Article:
Manny Pacquiao vs. Brandon Rios: Head-to-Toe Breakdown of Both Fighters
Manny Pacquiao hoped his return to the ring in November would be against the man who knocked him unconscious last December in Las Vegas. But when Juan Manuel Marquez spurned the Pac-Man's request for a rematch this left him with few viable options.
In recent weeks speculation centered on both Brandon Rios and Mike Alvarado who recently engaged in a two-fight series in which each man won once. Rios knocked Alvarado out in the seventh round of their first bout last October. Alvarado evened the score with a narrow unanimous decision in March.
According to reports it'll be Rios (31-1-1, 23 KO) who has secured the fight and the opportunity to make a huge name for himself by defeating the Filipino icon. "Bam-Bam" is an exciting action fighter who can punch and is willing to trade with his opponent to land his punches. That provides some drama given the way Pacquiao lost his last fight.
The fight is obviously full of danger for the now 34-year-old former welterweight champion. Read on for a complete breakdown of the big fight.
Main Event: Manny Pacquiao (54-5-2, 38 KO) vs. Brandon Rios (31-1-1, 23 KO). 12 Rounds, Welterweights.
Where: Macau Venetian Resort, Macau, China
When: November 23, 2013
TV: HBO Pay-Per-View
Pacquiao: Manny Pacquiao in his heyday was an absolute buzzsaw in the ring. He would attack, attack, attack and most fighters struggled to even remain in the fight, much less mount an offensive attack of their own. The most dangerous thing for an opponent to do is allow Pacquiao to get into his this type of groove.
When he does you'll see quick, short punches from all angles that can land from virtually anywhere in the ring. This was the type of action that was missing in all his fights leading up to the fateful fourth bout with Marquez in December.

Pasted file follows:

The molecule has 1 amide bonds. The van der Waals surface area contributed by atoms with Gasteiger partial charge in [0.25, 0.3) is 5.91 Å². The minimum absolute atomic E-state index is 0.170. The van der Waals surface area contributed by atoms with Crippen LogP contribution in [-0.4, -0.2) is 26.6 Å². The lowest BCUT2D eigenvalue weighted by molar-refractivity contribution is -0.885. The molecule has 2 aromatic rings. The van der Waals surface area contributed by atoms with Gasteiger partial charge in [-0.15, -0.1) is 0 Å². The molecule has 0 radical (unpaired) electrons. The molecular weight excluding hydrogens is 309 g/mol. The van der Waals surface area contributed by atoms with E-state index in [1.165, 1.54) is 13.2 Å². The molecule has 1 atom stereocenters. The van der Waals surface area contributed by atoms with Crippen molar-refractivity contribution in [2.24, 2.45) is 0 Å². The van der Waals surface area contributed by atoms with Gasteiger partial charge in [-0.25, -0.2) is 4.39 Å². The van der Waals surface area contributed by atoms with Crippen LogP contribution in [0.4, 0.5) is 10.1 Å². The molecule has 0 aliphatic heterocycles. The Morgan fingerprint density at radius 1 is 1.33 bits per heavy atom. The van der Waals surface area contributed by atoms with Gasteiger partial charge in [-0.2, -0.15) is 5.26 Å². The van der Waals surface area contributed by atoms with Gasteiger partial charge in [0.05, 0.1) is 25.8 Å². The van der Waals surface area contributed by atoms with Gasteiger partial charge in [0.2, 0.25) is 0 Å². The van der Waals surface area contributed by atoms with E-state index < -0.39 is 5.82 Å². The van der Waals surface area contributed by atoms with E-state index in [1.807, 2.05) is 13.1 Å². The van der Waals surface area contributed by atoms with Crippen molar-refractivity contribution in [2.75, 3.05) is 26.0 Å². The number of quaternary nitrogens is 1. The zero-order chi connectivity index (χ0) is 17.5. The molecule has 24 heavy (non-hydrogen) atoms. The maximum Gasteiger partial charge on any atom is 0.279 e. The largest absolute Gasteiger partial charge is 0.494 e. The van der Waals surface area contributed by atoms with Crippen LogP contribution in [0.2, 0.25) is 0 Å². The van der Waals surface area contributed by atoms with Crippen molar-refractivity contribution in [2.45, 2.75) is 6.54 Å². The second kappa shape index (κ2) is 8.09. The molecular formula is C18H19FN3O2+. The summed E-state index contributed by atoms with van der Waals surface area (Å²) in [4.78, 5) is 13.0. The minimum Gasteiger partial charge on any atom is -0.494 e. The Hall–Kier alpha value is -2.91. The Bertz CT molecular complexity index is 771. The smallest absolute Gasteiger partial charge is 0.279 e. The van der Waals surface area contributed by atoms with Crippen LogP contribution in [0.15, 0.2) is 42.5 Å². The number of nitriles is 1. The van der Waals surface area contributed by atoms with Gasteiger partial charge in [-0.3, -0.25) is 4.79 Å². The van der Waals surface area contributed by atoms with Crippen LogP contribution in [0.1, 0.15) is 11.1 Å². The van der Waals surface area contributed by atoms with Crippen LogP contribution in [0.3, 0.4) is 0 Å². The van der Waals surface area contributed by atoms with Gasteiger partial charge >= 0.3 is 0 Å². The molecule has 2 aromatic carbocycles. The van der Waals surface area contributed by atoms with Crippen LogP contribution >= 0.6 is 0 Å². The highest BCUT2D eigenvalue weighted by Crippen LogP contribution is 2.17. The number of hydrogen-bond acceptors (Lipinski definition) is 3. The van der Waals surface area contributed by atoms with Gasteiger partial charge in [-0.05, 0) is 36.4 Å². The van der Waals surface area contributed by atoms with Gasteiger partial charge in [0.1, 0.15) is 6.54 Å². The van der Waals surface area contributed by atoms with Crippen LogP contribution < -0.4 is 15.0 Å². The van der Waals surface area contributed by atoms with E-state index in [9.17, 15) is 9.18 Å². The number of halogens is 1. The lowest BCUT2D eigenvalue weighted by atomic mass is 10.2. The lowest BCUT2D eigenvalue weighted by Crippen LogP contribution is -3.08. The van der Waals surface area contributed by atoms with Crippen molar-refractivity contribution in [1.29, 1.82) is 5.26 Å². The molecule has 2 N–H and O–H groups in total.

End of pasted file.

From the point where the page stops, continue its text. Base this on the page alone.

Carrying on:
At the time of the stoppage it appeared he was beginning to settle into just that type of rhythm, which led many to conclude he still had it in him. But his plans were cut frighteningly short by a massive right-hand counter that ended his night.
Rios: Brandon Rios is one of those guys who just loves to fight. He's not at all shy about eating a few solid punches from his opponent in order to get his own shots off. His activity level is one of his greatest strengths.
There is very little about Brandon Rios that screams boxer. This guy is a straight-up slugger and loves to brawl. He has good pop in his punches and can make for a very exciting fight against virtually anyone besides Richard Abril.
He has the ability to test Pacquiao's chin early and often. And that will make for a compelling pay-per-view contest.
Advantage: Manny Pacquiao, despite two knockdowns against Marquez, is still the better boxer until proven otherwise. But that comes with a pretty big caveat. If the "old Manny" shows up, he will absolutely be able to match Rios shot for shot and should have enough to overcome his younger foe.
If the Pacquiao who fought Bradley shows up, he could get outworked by Rios who throws a ton of shots in virtually every round. It could even put him in danger of getting caught and stopped.
Pacquiao: At a first glance, it may appear that Manny Pacquiao has the advantage in power coming into this fight. He has scored a knockout in 38 of his 54 career victories and has stopped guys such as Marco Antonio Barrera, Erik Morales, Ricky Hatton and Miguel Cotto.
But Pacquiao hasn't shown a tremendous amount of power in recent years as he has been more content to see his opponents cross the finish line in the 12th round. The Pac-Man has not stopped a fighter inside the distance in what will be well over four years by the time he steps in the ring with Brandon Rios.
The last man to see his night end early at Pacquiao's hands was Ricky Hatton, who was blasted out in the second round in one of Manny's career-best performances.
Rios: Brandon Rios on the other hand has stopped 23 foes inside the distance thus far in a career that has 31 victories. This might also appear more impressive than it would without delving deeper into the numbers.
Rios most impressive victory to date was his seventh-round TKO of Mike Alvarado last October in the 2012 fight of the year. But he hasn't faced anyone else of the caliber that he'll be seeing on a Saturday night in November.
Advantage: Tough call here. Historically Pacquiao has not had trouble stopping world-class opposition inside the distance. But it's been four years since he last accomplished the feat. He's older now, a step slower and seemingly less threatening than he was in his peak.